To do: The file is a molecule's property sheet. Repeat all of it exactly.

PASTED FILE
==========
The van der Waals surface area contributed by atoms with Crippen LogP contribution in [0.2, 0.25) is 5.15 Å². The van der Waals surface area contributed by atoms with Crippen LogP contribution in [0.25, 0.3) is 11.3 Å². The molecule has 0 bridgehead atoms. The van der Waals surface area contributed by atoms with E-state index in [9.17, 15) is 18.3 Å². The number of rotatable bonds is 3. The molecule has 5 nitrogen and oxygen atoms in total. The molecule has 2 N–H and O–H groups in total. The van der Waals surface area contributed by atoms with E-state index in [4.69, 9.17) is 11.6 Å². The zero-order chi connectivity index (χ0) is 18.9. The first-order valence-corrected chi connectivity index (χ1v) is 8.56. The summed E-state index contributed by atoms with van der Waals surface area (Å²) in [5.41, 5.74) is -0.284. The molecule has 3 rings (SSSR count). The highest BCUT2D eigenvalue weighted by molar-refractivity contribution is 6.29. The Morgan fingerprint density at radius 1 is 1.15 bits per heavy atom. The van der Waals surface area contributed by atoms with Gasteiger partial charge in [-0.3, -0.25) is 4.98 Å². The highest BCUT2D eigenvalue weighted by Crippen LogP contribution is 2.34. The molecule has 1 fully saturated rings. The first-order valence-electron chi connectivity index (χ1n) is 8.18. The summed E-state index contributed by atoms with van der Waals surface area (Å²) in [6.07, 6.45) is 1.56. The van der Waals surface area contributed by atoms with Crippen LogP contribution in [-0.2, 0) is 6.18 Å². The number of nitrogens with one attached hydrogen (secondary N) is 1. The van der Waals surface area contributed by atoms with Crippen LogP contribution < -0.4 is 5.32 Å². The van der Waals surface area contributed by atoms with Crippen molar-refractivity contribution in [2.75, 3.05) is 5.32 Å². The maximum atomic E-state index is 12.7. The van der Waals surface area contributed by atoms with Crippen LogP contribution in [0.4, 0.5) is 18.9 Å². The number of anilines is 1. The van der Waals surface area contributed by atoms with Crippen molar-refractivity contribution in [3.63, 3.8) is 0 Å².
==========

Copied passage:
The van der Waals surface area contributed by atoms with Crippen LogP contribution in [0.2, 0.25) is 5.15 Å². The van der Waals surface area contributed by atoms with Crippen LogP contribution in [0.25, 0.3) is 11.3 Å². The molecule has 0 bridgehead atoms. The van der Waals surface area contributed by atoms with E-state index in [9.17, 15) is 18.3 Å². The number of rotatable bonds is 3. The molecule has 5 nitrogen and oxygen atoms in total. The molecule has 2 N–H and O–H groups in total. The van der Waals surface area contributed by atoms with E-state index in [4.69, 9.17) is 11.6 Å². The zero-order chi connectivity index (χ0) is 18.9. The first-order valence-corrected chi connectivity index (χ1v) is 8.56. The summed E-state index contributed by atoms with van der Waals surface area (Å²) in [5.41, 5.74) is -0.284. The molecule has 3 rings (SSSR count). The highest BCUT2D eigenvalue weighted by molar-refractivity contribution is 6.29. The Morgan fingerprint density at radius 1 is 1.15 bits per heavy atom. The van der Waals surface area contributed by atoms with Gasteiger partial charge in [-0.3, -0.25) is 4.98 Å². The highest BCUT2D eigenvalue weighted by Crippen LogP contribution is 2.34. The molecule has 1 fully saturated rings. The first-order valence-electron chi connectivity index (χ1n) is 8.18. The summed E-state index contributed by atoms with van der Waals surface area (Å²) in [6.07, 6.45) is 1.56. The van der Waals surface area contributed by atoms with Crippen LogP contribution in [-0.2, 0) is 6.18 Å². The number of nitrogens with one attached hydrogen (secondary N) is 1. The van der Waals surface area contributed by atoms with Crippen LogP contribution < -0.4 is 5.32 Å². The van der Waals surface area contributed by atoms with Crippen molar-refractivity contribution in [2.75, 3.05) is 5.32 Å². The maximum atomic E-state index is 12.7. The van der Waals surface area contributed by atoms with Crippen LogP contribution in [0.4, 0.5) is 18.9 Å². The number of anilines is 1. The van der Waals surface area contributed by atoms with Crippen molar-refractivity contribution in [3.63, 3.8) is 0 Å².